Maybe he never became a game show host, but 40-year radio and television veteran Gary Cocola has television in his blood.

Cocola is Fresno State's third Entrepreneur in Residence. He recently shared his success story with the Collegiate Entrepreneur's Club, the Central Valley Business Incubator and students in entrepreneurship classes.

Cocola admits he has been fanatical about television since 1953. His enthusiasm paid off-his stations serve the Fresno, Bakersfield, Sacramento, Santa Maria and Arroyo Grande television markets. He also operates a home shopping affiliate in Boise, Idaho.

The Entrepreneur in Residence Program was established in 1998 to coincide with the launch of the Entrepreneurship Option and Entrepreneurship Minor within the Craig School of Business. It provides students, faculty, and the Valley commuity with opportunities to interact, learn, and share ideas related to the entrepreneurial process. The program is hosted by the Institute for Developing Entrepreneurial Action (IDEA) at the Craig School of Business. Funding is provided by the Coleman Foundation.

The weeklong program exposes the selected entrepreneur to the resources and facilities that promote and support entrepreneurship at Fresno State. Candidates are selected based on their entrepreneurial achievements, their commitment to supporting young entrepreneurial achievements, and their desire to promote entrepreneurship throughout the Central Valley.

Timothy Stearns, entrepreneurship professor and director of the university's Entrepreneurship Program, said Cocola demonstrates the spirit of an entrepreneur.

"Cocola's success is an example of how an entrepreneur can find a successful niche even in a mature industry."

Now president of Cocola Broadcasting Commpanies, Cocola explores nontraditional uses of television. Like a true entrepreneur, he neve stops thinking of new ideas. He saw low-power television as the wave of the future when he started Channel 66 (KHST) in Fresno. It soon became one of the largest revenue generators in the Home Shopping Network.

Cocola started out far from the television lights. At age 11, he worked in a fruit packing house for 50 cents an hour.

"Dad really wanted me to have a good work ethic," Cocola said.

But even though at age 18 he saved enough to buy a brand new Thunderbird convertible, Cocola wanted something more. In high school he worked for Al Radka at Channel 12 (KFRE-TV), on a program called "Open House", judging popular records on the Wednesday portion of the "Traffic Pops" show. After that he hosted a local dance party program called "TV Record Hop," in a format similar to Dick Clark's "American Bandstand." That gave him the itch to pursue television.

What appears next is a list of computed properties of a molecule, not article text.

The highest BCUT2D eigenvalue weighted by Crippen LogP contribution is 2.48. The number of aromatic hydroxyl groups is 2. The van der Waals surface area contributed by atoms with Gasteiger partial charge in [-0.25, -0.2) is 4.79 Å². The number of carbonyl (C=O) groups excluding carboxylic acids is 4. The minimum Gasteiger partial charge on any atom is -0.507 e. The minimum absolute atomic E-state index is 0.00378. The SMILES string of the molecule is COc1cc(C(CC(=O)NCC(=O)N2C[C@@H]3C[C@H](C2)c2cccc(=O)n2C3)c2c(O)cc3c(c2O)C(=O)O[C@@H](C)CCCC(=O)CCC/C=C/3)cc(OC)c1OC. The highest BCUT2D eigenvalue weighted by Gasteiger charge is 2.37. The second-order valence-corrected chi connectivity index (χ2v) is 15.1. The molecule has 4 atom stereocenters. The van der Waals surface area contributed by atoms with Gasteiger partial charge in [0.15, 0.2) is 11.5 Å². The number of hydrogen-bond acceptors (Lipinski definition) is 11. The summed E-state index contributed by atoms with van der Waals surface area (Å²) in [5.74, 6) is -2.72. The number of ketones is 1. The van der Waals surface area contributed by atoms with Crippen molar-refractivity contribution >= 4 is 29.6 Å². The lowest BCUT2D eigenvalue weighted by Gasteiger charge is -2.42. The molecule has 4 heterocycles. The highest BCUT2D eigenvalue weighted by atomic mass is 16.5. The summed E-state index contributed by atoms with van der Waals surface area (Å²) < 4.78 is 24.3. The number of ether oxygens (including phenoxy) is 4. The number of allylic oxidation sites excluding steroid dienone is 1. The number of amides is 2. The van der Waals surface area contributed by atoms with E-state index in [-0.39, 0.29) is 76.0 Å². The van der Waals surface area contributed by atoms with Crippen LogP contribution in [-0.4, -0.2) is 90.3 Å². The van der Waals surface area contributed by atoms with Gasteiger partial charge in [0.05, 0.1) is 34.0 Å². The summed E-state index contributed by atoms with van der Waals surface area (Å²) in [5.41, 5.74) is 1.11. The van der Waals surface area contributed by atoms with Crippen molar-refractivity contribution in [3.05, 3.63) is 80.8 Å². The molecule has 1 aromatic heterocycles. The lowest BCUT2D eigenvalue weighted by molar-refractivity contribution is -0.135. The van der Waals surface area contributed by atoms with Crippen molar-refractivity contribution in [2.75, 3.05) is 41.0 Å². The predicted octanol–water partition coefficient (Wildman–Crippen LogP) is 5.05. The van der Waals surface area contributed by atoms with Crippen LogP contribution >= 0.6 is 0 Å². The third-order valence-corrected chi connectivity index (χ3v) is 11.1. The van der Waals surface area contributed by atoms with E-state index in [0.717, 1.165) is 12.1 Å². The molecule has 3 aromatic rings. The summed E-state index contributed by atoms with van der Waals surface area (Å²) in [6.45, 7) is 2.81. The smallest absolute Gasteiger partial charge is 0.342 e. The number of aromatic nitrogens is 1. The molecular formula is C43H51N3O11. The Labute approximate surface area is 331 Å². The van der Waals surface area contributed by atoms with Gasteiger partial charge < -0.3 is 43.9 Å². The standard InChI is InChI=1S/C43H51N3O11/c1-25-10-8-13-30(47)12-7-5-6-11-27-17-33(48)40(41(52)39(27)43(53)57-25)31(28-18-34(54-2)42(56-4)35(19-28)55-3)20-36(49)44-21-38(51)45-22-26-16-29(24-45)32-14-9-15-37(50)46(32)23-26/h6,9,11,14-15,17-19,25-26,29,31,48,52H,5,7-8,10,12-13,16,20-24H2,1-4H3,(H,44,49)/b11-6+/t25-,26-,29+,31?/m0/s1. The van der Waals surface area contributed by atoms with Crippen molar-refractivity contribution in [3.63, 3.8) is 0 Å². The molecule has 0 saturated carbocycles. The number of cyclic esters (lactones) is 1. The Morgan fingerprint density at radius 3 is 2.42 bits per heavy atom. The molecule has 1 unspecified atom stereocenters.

A meeting with a crusty old Los Angeles agent made 22-year-old Cocola rethink his plans. The agent told Cocola to consider where he wanted to be when he was 40 years old and whether he really wanted to compete with Hollywood's perpetual supply of new talent.

So Cocola got into selling fresh produce for his father. At 32, he owned his own business and was chosen to be on the board of the United Fresh Fruit and Vegetable Association. It still wasn't enough. Cocola wanted his own television station.

In 1977, since he couldn't afford the $5 million price tag of an existing station, Cocola applied to have a new one allocated to the Fresno market. Seven years and $350,000 later, he bought out the interest of four other applicants, and the rights to the station were his.

But only the rights. He still had to find $1 million to build the station. By getting various ministries to commit $500,000 during a National Broadcaster's Association convention, Cocola got funding to build Channel 59 (KMSG) in 1985. Later the station became an affiliate of Telemundo, that's when Cocola started Channel 66, which began broadcasting in 1989.

After his divorce, Cocola took the proceeds from the sale of his half of Channel 59 and started Channel 34 in 1991. Soon after, he started Channel 43. Now he owns 20 television stations and sells affordable advertising spots to local businesses through his Internet site,

But entrepreneurial success isn't easy, according to Cocola. He compared his struggle to chipping away at a brick wall until it cracks.

"You just never give up," Cocola said. "You always look for a way to keep going."

Stearns agrees.

"It took Thomas Edison more than 1,000 times before he got the light bulb right," Stearns said. "Imagine if he'd stopped."

As Entrepreneur in Residence, Cocola visited campus Nov. 13-17. Former Entrepreneurs in Residence were Bruce Musick of Skyline Concepts in Malaysia and William Lyles of Lyles Diversified Inc. in Fresno.


Fresno State University Journal article by April Schulthies
reprinted with permission